Most of us have experienced dull, irrelevant, or confusing presentations.  But think back to the last really great presentation you saw – one that was informative, motivating and inspiring. Wouldn’t you love to be able to present like that? We share some insights on how you can improve;

1.All in the Preparation

Steve Jobs was an inspiring speaker. His speeches may have looked effortless, but, in reality, each one took days or weeks of preparation. Careful preparation is important. The amount of time you spend on planning depends on your situation, but it is really good to do it early as you can never be too well prepared. Proper preparation also helps you manage presentation nerves. When you know your content inside out, you are far less likely to feel nervous.

2.Check out the Equipment and Venue First

Imagine that your presentation starts in an hour. You arrive at the venue and, to your horror: the projector won’t work with your laptop! The slides you spent hours preparing are useless. This is a disaster!

You can avoid such a situation by taking time to familiarise yourself with the venue and available equipment at least the day before your presentation. Often, the sort of problems that can jeopardise your presentation will be situations beyond your control, but this does not mean that you are helpless. Conduct a risk analysis to identify potential issues, and come up with a good “plan b” for each one.

3.Your Presentation is for your Audience, not you!

Sometimes, speakers can get so wrapped up in delivering their presentations that they forget about the needs of their audience.

Start your presentation by telling your audience what to expect. Let them know what you will cover first, whether and when you will stop for a break, if you will be taking questions during the presentation and so on. Providing these ‘signposts’ up front will give your audience a clear idea of what to expect, so that they can relax and concentrate on your presentation.

4.Pitch your Content Accurately

The primary purpose of any presentation is to share information with others, so it is important to consider the level you will pitch it at.

Do some research on your audience. Why are they here? How much do they already know about your topic, and what do they most want to learn from you? It is no use giving a presentation that is so full of information that no one understands you. But you would also not want to patronise people either.You can also try to greet individuals as they arrive on the day, and ask questions to get a feel of their level of knowledge. This will also help you to personalise your presentation and make a connection with each person in your audience, so that they will be more attentive to what you say.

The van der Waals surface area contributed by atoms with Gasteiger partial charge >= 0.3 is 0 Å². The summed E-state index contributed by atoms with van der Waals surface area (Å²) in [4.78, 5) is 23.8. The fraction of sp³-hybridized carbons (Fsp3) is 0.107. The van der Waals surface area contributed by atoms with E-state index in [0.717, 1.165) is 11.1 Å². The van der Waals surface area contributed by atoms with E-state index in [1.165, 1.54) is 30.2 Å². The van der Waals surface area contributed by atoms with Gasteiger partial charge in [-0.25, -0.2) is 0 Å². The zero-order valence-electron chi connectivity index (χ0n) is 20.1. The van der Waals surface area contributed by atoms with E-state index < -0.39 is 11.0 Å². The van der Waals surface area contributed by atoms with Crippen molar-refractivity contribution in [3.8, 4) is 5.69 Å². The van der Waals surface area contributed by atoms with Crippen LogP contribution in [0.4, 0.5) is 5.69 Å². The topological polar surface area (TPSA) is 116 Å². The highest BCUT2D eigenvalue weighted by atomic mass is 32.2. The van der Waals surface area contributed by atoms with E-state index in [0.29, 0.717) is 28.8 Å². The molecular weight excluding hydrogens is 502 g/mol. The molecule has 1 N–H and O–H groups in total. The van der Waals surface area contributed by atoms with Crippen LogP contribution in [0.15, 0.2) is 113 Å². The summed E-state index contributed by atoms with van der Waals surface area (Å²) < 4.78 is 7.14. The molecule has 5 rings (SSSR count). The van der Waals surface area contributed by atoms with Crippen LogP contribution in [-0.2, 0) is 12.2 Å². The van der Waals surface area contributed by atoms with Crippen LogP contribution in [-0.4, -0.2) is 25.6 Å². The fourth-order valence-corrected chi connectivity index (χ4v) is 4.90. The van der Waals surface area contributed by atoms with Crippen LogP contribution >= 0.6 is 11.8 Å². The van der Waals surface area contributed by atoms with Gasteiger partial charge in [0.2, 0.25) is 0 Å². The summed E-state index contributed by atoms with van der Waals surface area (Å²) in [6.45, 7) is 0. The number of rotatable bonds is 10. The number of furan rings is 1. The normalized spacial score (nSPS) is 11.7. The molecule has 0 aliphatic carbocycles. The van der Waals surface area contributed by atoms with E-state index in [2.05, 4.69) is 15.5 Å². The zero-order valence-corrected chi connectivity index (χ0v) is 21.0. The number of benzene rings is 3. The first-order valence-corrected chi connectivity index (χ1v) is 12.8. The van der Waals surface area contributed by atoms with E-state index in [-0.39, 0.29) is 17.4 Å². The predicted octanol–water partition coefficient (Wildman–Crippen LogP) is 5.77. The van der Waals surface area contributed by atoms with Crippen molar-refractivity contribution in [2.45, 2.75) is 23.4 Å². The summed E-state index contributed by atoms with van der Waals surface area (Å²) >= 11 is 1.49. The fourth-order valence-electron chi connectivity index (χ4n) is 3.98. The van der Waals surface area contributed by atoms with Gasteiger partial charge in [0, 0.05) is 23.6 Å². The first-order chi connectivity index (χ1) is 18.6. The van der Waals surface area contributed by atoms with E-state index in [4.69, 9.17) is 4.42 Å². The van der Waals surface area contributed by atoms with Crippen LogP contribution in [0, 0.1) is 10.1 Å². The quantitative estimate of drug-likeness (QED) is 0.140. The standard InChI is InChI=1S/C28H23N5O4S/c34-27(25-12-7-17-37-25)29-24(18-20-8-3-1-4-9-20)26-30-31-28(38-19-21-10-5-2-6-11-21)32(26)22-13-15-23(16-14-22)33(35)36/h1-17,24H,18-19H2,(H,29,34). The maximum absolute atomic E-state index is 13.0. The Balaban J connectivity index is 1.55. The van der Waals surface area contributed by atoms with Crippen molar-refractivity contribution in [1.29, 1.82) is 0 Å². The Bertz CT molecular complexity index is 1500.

5.Keep it Simple

Short, concise presentations are often more powerful than wordy ones. Try to limit yourself to a few main points. If you get too long getting to your point, you risk losing your audience’s attention.

The average adult has a 15 to 20 minute attention span, so, if you want to keep your audience engaged, stick to the point!

For more on presentation skills or any other soft skill training please contact us on 0702 369224.

Servant leadership is one of this decade’s management buzz words, but what does it really mean? Take a look at some of the characteristic traits of a true servant leader:

Lead by example; Leaders who don’t walk the talk lose trust. If you want your team members to display certain behaviours, you need to display them first. You cannot ask someone to do something that you wouldn’t do yourself. For example, if you expect your team to work late, do so as well. Showing your team that you are one of them and their equal in being responsible for outcomes will go a long way in building trust.

Over-communicate; Transparency builds trust. Secrets destroy it.

True leaders are direct and honest. And they communicate all the time. Lack of information creates assumptions that are usually negative or disruptive to team’s motivation and productivity. Err on the side of over-communicating, always.

People can smell you hiding something a mile away. If there is some information you can’t share with the team just yet, tell them what you can and show them you have got their backs. This is especially critical in the times of reorganisation or layoffs. Always follow the rule: “tell the truth, point to hope.”

Admit your mistakes and acknowledge your limitations; Publicly own up to your mistakes when you make them. Admitting you were wrong isn’t a sign of weakness, but strength. Acknowledge the mistakes and outline the new course.